When students consider applying for schools, loved ones or educators can counsel them to show more than academics, athletics, and on campus clubs on their college applications. One of the primary ways is to do an unpaid internship in a field of their interest. Internships can be a valuable education experience for the students. In effect, an internship should benefit the student rather than the organization offering the internship. Yet as an employment attorney, I have often seen unpaid internships touted by small businesses that claim great experience, but in effect, are just a way for an employer to not pay wages. I often counsel these businesses that unless they adhere to the strict guidelines to provide meaningful internships for students, they should pay these interns minimum wage.
According to the U.S. Department of Labor and the California Department of Labor Standards Enforcement, there are certain standards that employers must follow when taking on unpaid interns. These requirements are intended to ensure that the intern is really receiving a valuable learning experience in exchange for free labor. Unless all of the following criteria are met, the intern is legally an employee, who must be paid the minimum wage, earn overtime, and receive all of the other protections guaranteed by state and federal employment laws.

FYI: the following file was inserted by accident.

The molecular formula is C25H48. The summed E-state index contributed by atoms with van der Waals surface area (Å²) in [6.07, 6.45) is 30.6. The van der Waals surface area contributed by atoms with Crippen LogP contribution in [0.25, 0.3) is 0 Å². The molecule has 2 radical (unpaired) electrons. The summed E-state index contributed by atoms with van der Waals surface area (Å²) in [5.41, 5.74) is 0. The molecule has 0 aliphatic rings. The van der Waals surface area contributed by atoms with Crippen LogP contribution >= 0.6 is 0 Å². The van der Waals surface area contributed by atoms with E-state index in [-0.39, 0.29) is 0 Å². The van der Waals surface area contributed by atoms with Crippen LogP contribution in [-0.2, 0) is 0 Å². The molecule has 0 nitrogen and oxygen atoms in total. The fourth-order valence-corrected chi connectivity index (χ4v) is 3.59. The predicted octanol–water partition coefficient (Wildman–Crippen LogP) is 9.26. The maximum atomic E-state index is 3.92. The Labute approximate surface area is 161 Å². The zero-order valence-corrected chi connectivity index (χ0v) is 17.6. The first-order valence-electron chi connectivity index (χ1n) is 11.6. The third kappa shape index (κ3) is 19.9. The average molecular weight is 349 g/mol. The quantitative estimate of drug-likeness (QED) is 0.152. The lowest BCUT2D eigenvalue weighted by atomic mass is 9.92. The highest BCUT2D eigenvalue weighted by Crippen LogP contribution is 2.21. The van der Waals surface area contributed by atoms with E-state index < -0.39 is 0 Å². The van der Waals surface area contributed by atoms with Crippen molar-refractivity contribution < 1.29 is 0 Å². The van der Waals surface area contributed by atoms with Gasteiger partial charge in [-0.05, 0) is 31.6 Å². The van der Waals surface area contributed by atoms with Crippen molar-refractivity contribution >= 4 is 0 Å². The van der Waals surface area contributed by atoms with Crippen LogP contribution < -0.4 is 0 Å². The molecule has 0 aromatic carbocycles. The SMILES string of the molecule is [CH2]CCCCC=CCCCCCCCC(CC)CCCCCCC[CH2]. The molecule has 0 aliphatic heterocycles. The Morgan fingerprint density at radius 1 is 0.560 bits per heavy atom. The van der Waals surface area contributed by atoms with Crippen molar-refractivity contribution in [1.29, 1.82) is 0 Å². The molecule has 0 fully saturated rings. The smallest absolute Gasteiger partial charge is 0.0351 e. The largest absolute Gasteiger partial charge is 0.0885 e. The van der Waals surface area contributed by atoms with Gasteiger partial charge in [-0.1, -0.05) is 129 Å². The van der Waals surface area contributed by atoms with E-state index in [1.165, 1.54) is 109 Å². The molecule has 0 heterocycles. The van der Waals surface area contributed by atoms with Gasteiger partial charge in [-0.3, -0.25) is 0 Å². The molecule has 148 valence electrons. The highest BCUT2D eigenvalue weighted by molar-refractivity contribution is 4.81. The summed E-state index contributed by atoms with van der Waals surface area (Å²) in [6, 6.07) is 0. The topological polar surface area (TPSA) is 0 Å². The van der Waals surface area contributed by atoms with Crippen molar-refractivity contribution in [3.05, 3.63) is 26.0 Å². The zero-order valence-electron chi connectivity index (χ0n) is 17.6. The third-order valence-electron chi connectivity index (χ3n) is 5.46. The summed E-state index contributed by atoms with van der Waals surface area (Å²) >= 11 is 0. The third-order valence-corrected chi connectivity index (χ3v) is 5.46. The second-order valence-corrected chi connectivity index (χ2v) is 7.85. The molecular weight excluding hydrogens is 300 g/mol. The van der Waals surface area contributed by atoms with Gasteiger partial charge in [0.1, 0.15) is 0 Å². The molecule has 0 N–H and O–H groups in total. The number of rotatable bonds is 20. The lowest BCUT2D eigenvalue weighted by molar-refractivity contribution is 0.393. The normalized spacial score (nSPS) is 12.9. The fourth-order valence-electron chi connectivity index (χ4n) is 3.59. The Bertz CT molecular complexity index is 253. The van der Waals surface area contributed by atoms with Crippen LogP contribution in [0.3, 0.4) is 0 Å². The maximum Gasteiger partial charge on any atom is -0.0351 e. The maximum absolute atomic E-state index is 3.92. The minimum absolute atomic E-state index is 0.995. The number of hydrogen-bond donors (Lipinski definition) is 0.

Under California law, these six factors must be met for an internship:
1. Interns cannot displace regular employees.
2. Interns are not guaranteed a job at the end of the internship.
3. The employer and the intern(s) understand that the interns are not entitled to wages during the internship period.
4. Interns must receive training from the company, even if it somewhat impedes on the work of the organization.
5. Interns must get hands-on experience with equipment and processes used in the industry.
6. Interns’ training must primarily benefit them, not the company.
Not sure if an internship is valid? Ask for referrals and a breakdown for what the internship includes. Experienced internship programs are flexible, often have a coordinator assigned to handle any questions, and can explain clearly what their goals are. Again, it comes back to what is the benefit the student receives. Speaking to ex-interns is one of the best ways to know what to expect.
It also comes down to the very real idea that if it is too good to be true, it probably is. As a student, it can be hard to ask questions or feel like you have to stand up for yourself, but time and time again, I tell students that if you feel something is not right, it is best to speak to your high school counselor or the coordinator in charge. An internship is a great indicator to colleges and institutions that you are serious about your path. But it should never come at the expense of feeling like you provided free labor and learned nothing.
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